If you’ve been anywhere near an ed tech conference or publication recently, you’ve been exposed to the phrase “digital equity.” CoSN just released a Digital Equity Action Toolkit. The toolkit describes the homework gap that is a consequence of the lack of high speed internet connections in high poverty areas. Digital equity is one of the Alliance for Excellent Education’s primary issues. The Alliance’s Caroline Waldman blogged a thoughtful response to the February 22 New York Times article on the FCC’s recommendation to address the homework gap by updating Lifeline, a program that provides a discount on monthly phone service to eligible households, to include broadband access.
SIIA’s Vision K-20 project calls for robust technologies that “provide all members of the education community with anytime/anywhere educational access.” Benchmarking data from our annual Vision K-20 survey shows steady incremental growth toward this goal, yet the gap between current and ideal levels of implementation is about 60%.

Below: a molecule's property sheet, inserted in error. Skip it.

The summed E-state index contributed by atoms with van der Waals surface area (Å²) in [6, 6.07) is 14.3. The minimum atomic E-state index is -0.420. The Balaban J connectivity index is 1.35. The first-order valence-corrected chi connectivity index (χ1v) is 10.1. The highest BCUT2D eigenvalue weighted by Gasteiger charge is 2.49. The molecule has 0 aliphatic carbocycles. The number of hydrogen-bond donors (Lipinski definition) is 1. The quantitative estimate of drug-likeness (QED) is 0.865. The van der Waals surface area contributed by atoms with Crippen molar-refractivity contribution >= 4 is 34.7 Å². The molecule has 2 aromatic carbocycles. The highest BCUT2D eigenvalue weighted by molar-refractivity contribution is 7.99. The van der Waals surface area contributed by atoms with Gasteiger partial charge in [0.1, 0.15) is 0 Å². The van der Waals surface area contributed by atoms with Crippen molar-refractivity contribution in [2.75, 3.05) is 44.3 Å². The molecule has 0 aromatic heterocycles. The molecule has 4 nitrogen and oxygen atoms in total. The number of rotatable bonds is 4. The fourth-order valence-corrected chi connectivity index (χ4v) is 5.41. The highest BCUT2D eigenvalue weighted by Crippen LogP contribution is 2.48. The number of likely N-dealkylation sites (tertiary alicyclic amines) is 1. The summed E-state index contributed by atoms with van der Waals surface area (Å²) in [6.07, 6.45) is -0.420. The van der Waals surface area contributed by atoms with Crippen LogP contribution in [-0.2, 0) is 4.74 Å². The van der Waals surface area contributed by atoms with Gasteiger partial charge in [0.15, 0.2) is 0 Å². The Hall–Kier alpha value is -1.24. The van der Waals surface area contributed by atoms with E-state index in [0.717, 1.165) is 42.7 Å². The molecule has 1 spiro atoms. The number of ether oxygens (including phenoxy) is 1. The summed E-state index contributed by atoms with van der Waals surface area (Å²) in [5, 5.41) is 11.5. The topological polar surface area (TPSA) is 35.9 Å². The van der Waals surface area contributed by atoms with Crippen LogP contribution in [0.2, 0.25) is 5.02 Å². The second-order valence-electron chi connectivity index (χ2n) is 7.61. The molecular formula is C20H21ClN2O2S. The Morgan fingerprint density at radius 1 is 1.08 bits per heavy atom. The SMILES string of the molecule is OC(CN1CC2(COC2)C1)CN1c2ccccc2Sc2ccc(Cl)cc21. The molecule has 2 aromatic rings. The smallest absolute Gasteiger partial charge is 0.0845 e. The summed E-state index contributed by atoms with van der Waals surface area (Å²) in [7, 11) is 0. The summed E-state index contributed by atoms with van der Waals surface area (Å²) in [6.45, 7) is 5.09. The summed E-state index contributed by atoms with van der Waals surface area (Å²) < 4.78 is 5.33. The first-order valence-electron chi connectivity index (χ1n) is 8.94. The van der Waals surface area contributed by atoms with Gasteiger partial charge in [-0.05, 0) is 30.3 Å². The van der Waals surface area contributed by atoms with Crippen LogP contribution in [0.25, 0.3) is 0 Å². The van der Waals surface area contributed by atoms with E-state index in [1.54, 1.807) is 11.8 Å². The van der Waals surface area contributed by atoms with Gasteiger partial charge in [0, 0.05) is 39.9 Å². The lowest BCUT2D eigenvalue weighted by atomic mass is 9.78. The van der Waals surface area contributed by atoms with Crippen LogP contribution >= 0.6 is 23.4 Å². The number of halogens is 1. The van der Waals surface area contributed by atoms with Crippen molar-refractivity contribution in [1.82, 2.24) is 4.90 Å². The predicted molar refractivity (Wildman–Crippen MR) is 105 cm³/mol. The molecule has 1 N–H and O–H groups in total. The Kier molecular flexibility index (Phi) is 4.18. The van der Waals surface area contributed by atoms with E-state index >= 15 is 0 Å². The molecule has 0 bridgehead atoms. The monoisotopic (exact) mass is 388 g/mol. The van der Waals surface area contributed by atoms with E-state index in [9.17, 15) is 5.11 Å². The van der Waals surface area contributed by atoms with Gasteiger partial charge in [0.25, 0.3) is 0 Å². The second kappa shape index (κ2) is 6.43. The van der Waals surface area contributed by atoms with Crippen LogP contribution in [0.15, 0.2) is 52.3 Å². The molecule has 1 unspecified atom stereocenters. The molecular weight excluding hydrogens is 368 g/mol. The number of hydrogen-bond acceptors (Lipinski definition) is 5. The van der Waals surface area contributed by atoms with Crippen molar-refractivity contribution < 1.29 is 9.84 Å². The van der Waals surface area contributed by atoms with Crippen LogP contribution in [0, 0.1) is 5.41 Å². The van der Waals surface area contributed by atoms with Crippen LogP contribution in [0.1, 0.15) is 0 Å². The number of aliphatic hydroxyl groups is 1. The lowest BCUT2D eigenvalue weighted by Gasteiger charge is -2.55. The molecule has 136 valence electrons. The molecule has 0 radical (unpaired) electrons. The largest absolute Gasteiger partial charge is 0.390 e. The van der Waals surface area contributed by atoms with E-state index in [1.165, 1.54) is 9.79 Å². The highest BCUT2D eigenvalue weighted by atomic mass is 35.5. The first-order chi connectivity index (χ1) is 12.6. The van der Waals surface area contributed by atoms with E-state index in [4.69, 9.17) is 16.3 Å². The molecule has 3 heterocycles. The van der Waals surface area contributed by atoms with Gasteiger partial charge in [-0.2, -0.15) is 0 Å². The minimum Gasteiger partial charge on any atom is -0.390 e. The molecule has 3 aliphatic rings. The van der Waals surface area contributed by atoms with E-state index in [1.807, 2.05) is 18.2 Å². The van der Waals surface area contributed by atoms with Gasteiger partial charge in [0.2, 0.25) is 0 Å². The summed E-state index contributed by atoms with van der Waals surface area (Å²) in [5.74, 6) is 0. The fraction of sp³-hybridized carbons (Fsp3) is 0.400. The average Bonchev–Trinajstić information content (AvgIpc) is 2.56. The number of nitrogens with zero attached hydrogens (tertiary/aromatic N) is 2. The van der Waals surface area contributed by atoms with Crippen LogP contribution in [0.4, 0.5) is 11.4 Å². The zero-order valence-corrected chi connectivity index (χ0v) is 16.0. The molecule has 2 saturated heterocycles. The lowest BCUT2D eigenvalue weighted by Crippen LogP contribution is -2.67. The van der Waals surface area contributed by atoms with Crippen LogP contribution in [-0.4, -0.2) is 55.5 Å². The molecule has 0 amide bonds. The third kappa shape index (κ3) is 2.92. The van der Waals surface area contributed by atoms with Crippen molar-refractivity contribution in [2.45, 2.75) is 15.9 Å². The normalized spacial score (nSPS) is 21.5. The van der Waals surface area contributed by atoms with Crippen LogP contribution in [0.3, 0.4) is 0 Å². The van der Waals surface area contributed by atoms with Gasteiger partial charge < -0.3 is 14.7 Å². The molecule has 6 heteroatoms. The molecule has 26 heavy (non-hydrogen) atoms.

While policy makers and school districts are working on the issue, I hope they give thought to where the best-connected among us are on the digital access spectrum. Would I give up the lightning-fast speed I have at home and at work? Could I do high-quality work if I didn’t have access to vast amounts of digital content? Would I be happy if I couldn’t personalize the way I use and respond to that content? No, no and no. Students and educators answer the same way.
The answer to how much access is enough is the same answer a five-year-old might give if asked how much ice cream she wants: LOTS! And giving into the charming logic of that, I’d give it to her.